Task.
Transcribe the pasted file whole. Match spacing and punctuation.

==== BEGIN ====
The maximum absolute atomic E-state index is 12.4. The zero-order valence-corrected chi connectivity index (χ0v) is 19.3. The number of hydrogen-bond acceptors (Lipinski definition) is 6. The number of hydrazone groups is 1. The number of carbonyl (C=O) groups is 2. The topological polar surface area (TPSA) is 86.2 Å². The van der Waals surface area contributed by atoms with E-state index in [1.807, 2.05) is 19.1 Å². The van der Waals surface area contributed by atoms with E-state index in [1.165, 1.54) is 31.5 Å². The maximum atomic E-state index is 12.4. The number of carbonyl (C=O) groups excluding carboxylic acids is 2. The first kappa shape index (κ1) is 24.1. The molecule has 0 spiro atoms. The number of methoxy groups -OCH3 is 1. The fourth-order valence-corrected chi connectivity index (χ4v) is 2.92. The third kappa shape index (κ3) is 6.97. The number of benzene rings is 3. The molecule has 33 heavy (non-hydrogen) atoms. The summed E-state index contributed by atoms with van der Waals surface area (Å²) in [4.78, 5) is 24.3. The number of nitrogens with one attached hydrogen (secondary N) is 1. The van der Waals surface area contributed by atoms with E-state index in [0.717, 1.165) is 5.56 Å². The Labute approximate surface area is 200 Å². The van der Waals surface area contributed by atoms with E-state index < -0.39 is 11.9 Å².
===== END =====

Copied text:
The maximum absolute atomic E-state index is 12.4. The zero-order valence-corrected chi connectivity index (χ0v) is 19.3. The number of hydrogen-bond acceptors (Lipinski definition) is 6. The number of hydrazone groups is 1. The number of carbonyl (C=O) groups is 2. The topological polar surface area (TPSA) is 86.2 Å². The van der Waals surface area contributed by atoms with E-state index in [1.807, 2.05) is 19.1 Å². The van der Waals surface area contributed by atoms with E-state index in [1.165, 1.54) is 31.5 Å². The maximum atomic E-state index is 12.4. The number of carbonyl (C=O) groups excluding carboxylic acids is 2. The first kappa shape index (κ1) is 24.1. The molecule has 0 spiro atoms. The number of methoxy groups -OCH3 is 1. The fourth-order valence-corrected chi connectivity index (χ4v) is 2.92. The third kappa shape index (κ3) is 6.97. The number of benzene rings is 3. The molecule has 33 heavy (non-hydrogen) atoms. The summed E-state index contributed by atoms with van der Waals surface area (Å²) in [4.78, 5) is 24.3. The number of nitrogens with one attached hydrogen (secondary N) is 1. The van der Waals surface area contributed by atoms with E-state index in [0.717, 1.165) is 5.56 Å². The Labute approximate surface area is 200 Å². The van der Waals surface area contributed by atoms with E-state index < -0.39 is 11.9 Å².